Consultant tells media to sensitise Nigerians on ageing


FILE PHOTO: An aged woman speaking with a corps member.

FILE PHOTO: An aged woman speaking with a corps member.

Dr Piwuna Goson, a geriatrician, has called on the media to sensitise Nigerians to topical ageing issues, particularly those relating to the medical conditions of older persons.

The consultant from University of Jos Teaching Hospital, Jos, made the call in Abuja on Wednesday at the Training Programme on Ageing Policy and Formulation, jointly organised by Dave Omokaro Foundation and the International Institute on Ageing United Nations- Malta (INIA).

He particularly urged the media to educate the public on the health challenges facing the aged from an enlightened point of view so as to stem the stereotyping of some older persons living with health conditions like dementia as “witches’’.

“If some old persons manifest the symptoms of dementia, people around tend to label them as witches. This is because cardiovascular diseases can cause dementia, which affects the brain.

“And unfortunately, the sufferers tend to manifest certain tendencies, which include psychotic features such as hallucination,’’ he said.

Goson said that the higher cognitive function of older persons suffering from dementia was usually impaired, thereby affecting their memory and causing abstract thinking.

He said that dementia also affected the sufferers’ comprehension, calculation, motor skills (mobility) and language.

“There is no cure for dementia; older persons living with dementia fundamentally need specialised medical care and person-centred care from family members, friends, care givers and members of the community,’’ he said.

Another geriatrician, Dr Lawrence Adebusoye, urged the citizens to be mindful of the fact that older persons in Nigeria often experienced “multiple morbidities’’, which could be grouped as “medical, social, mental and spiritual diseases’’.

Adebusoye, the Director of Tony Anenih Geriatric Centre, University College Hospital, Ibadan, said that older persons usually manifested atypical presentation of diseases.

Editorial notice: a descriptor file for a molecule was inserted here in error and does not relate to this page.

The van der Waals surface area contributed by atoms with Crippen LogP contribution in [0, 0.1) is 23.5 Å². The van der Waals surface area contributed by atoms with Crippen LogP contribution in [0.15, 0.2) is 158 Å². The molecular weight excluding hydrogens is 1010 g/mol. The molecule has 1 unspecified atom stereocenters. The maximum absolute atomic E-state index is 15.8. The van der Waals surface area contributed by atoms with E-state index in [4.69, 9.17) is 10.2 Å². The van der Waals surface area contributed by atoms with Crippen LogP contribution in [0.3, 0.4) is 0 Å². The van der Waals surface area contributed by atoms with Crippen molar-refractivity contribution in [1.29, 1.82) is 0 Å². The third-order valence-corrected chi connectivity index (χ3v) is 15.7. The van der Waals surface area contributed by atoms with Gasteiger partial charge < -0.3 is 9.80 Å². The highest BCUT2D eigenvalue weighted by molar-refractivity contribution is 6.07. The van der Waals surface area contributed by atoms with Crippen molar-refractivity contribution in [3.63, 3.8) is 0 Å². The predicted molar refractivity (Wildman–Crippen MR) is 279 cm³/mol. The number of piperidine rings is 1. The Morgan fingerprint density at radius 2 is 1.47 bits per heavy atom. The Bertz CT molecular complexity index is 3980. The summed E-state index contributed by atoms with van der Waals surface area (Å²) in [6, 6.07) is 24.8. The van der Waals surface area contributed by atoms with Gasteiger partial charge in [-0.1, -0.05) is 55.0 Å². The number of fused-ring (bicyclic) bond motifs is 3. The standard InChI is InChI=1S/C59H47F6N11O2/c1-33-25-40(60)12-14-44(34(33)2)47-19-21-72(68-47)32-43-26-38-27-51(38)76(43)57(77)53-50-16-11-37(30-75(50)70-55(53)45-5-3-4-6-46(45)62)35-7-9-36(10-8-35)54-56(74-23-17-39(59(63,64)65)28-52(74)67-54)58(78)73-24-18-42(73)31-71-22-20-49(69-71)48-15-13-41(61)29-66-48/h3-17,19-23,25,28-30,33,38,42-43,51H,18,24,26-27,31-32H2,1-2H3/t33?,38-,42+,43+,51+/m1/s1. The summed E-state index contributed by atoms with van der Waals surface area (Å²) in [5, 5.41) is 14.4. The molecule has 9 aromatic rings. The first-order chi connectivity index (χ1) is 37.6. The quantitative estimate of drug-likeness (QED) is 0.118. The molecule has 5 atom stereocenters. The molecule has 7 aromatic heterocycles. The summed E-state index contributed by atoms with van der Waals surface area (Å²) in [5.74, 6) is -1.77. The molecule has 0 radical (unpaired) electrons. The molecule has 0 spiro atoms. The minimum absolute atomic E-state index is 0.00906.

“Older persons could have severe infections and they would tell you nothing; they also have prolonged hospital stay, as they cannot easily recover from illnesses just like young persons,’’ he said.

He listed the health challenges facing older persons as impaired cognition, incontinence (inability to control urine of faeces), immobility as well as instability and falls, among others.

Adebusoye said that older persons were prone to developing diseases like hypertension and diabetes, adding that they basically needed specialised medical care to manage these health conditions.

The consultant listed the factors inhibiting the care of elderly persons in Nigeria as the absence of national policy on ageing, the lack of in-depth training in care of older persons and the dearth of awareness in geriatrics.

Adebusoye said that in efforts to address these challenges, the country’s health care delivery system should be overhauled to place considerable emphasis on the care of older persons.

“The National Health Insurance Scheme (NHIS) should also be extended to cover the health care of the aged,’’ he added.

Dr Ogugua Osi-Ogbu, a geriatrician in National Hospital, Abuja, however, underscored the need for the government to increase the allocation of resources to the health sector,

She noted that the current allocation of about five percent of annual national budgets to the health sector was grossly inadequate.

She also said that NHIS should be modified to cover the health care of older persons, while there should be geriatric units in all primary health centres across the country to take care of older persons, particularly those living in the rural areas.